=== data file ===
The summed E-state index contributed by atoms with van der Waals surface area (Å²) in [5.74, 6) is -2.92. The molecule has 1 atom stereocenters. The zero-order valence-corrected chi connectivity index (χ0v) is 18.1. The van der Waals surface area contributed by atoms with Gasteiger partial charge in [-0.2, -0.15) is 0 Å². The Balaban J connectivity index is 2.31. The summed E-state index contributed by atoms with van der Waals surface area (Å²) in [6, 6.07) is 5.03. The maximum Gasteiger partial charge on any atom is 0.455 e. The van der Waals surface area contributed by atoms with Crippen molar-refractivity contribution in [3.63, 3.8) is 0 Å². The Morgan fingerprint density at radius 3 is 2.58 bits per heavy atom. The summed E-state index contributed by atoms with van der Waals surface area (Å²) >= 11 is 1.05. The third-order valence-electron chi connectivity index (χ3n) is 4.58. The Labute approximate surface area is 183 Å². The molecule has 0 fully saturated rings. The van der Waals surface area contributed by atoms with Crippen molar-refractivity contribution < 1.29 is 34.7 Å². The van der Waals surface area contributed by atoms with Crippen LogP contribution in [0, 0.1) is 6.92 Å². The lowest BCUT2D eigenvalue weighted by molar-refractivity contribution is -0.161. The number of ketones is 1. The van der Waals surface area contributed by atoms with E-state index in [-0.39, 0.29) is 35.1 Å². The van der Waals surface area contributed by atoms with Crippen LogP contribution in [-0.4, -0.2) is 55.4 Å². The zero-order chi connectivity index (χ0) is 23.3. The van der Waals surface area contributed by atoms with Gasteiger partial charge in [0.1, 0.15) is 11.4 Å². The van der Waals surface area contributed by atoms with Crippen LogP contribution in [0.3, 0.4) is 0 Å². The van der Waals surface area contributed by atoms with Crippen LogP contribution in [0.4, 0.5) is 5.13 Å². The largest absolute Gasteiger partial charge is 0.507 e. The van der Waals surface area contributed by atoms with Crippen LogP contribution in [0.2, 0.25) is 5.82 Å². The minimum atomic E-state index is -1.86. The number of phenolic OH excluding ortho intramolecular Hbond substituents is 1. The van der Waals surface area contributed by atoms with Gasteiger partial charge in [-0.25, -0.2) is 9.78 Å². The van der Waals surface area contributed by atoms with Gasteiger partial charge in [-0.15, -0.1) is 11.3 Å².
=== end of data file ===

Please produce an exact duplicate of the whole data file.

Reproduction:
The summed E-state index contributed by atoms with van der Waals surface area (Å²) in [5.74, 6) is -2.92. The molecule has 1 atom stereocenters. The zero-order valence-corrected chi connectivity index (χ0v) is 18.1. The van der Waals surface area contributed by atoms with Gasteiger partial charge in [-0.2, -0.15) is 0 Å². The Balaban J connectivity index is 2.31. The summed E-state index contributed by atoms with van der Waals surface area (Å²) in [6, 6.07) is 5.03. The maximum Gasteiger partial charge on any atom is 0.455 e. The van der Waals surface area contributed by atoms with Crippen molar-refractivity contribution in [3.63, 3.8) is 0 Å². The Morgan fingerprint density at radius 3 is 2.58 bits per heavy atom. The summed E-state index contributed by atoms with van der Waals surface area (Å²) >= 11 is 1.05. The third-order valence-electron chi connectivity index (χ3n) is 4.58. The Labute approximate surface area is 183 Å². The molecule has 0 fully saturated rings. The van der Waals surface area contributed by atoms with Crippen molar-refractivity contribution < 1.29 is 34.7 Å². The van der Waals surface area contributed by atoms with Crippen LogP contribution in [0, 0.1) is 6.92 Å². The lowest BCUT2D eigenvalue weighted by molar-refractivity contribution is -0.161. The number of ketones is 1. The van der Waals surface area contributed by atoms with E-state index in [-0.39, 0.29) is 35.1 Å². The van der Waals surface area contributed by atoms with Crippen LogP contribution in [-0.4, -0.2) is 55.4 Å². The zero-order chi connectivity index (χ0) is 23.3. The van der Waals surface area contributed by atoms with Gasteiger partial charge in [0.1, 0.15) is 11.4 Å². The van der Waals surface area contributed by atoms with Crippen LogP contribution in [0.3, 0.4) is 0 Å². The van der Waals surface area contributed by atoms with Crippen LogP contribution in [0.4, 0.5) is 5.13 Å². The largest absolute Gasteiger partial charge is 0.507 e. The van der Waals surface area contributed by atoms with Crippen LogP contribution in [0.2, 0.25) is 5.82 Å². The minimum atomic E-state index is -1.86. The number of phenolic OH excluding ortho intramolecular Hbond substituents is 1. The van der Waals surface area contributed by atoms with Gasteiger partial charge in [-0.25, -0.2) is 9.78 Å². The van der Waals surface area contributed by atoms with Gasteiger partial charge in [-0.15, -0.1) is 11.3 Å².